The Manga version was so true to the original novel. The artist did such a great job conveying the story through the facial expressions of the characters, and I found myself so amused and happy to be able to see the characters, not just read about them. Manga, normally, is all about the story for me and I don't normally feel like the images enhance the story, but are just a necessary part. In Fangirl's case, the art really made it so much better.
I don't currently have a review up for the Fangirl manga, but you can purchase the novel on Amazon and B&N and the graphic novel on Amazon and B&N. This was a pivotal book for me at a time I really needed it, and I was so pleased that the graphic novel brought back that same sense of comfort.
The Mortal Instruments Graphic Novel by Cassandra Clare, illustrated by Cassandra Jean
This is another book to graphic novel adaptation! The Mortal Instruments by Cassandra Clare is a YA fantasy novel! The series focuses on a group of people called Shadowhunters, who hunt demons in the human world. City of Bones is the first book in the series, and it's the story of Clary and Jace.
Clary Frey is a human girl, and one night she's out with her friend Simon and she witnesses a murder. Only... no one else can see the murderers. The next day, she sees one of them following her and Simon, and when she confronts him, she discovers an entire world exists out of view of the humans...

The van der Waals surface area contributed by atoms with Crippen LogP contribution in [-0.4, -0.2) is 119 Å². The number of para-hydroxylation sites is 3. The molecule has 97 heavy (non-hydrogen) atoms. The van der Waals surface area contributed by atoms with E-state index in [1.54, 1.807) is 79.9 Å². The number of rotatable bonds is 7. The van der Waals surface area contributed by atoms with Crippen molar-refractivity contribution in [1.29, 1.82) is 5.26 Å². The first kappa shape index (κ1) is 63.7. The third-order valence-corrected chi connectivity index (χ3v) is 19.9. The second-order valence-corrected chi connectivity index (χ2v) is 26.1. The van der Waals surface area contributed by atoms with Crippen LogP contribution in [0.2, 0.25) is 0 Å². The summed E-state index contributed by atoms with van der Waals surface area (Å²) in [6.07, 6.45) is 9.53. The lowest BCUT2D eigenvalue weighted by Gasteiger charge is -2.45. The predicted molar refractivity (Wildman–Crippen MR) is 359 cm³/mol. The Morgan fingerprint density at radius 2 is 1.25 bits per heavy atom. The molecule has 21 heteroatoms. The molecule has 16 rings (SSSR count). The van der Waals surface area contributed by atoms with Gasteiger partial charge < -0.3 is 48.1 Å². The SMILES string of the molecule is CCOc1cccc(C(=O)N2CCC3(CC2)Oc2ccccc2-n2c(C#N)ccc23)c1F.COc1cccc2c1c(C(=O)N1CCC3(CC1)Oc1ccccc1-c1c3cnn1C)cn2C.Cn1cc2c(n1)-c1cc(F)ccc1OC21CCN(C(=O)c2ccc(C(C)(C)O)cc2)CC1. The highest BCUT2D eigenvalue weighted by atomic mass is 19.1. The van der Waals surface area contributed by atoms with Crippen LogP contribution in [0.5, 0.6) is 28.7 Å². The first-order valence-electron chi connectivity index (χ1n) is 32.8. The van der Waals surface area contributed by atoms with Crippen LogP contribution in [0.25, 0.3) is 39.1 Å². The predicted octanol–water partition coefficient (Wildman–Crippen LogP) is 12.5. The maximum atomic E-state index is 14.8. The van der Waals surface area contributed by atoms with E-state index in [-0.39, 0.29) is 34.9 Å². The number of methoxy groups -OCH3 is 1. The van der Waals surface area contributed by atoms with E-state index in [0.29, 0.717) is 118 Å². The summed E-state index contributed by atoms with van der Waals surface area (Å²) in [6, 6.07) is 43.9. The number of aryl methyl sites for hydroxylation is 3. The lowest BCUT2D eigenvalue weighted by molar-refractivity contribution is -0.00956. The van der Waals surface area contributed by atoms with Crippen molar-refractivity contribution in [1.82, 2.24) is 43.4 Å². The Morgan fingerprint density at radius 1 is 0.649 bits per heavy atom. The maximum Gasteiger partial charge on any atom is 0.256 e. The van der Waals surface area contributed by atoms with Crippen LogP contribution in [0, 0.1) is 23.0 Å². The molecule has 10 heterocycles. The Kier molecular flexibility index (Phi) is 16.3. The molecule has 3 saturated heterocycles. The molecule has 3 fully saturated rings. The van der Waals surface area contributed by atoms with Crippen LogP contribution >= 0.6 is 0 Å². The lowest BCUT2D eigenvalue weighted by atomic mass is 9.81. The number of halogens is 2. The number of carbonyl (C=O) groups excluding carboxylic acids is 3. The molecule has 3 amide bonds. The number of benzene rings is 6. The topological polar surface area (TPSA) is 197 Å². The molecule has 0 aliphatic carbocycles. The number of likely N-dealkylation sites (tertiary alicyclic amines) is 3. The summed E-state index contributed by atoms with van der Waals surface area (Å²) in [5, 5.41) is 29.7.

It feels so funny to describe The Mortal Instruments because it's such a iconic book in YA. Cassandra Clare has written dozens of the books in the world, focusing on Shadowhunters throughout history, and they're pretty amazing when it comes to story and world-building.
The Shadowhunters were a big part of my life when I was younger. I even have a tattoo on my thigh. When the graphic novels came out, it was a really welcome dive back into the world, and the novels are a really good adaptation. It was great to delve back into Clary and Jace's story, and see it play out across the pages.
The novel series is available on Amazon and B&N, and the graphic novel is available on Amazon and B&N as well! The graphic novel is available as part of Kindle Unlimited too! If you haven't read the Shadowhunters book, I recommend starting there! It's good to start with City of Bones, but quickly work your way to the The Inferno Devices series!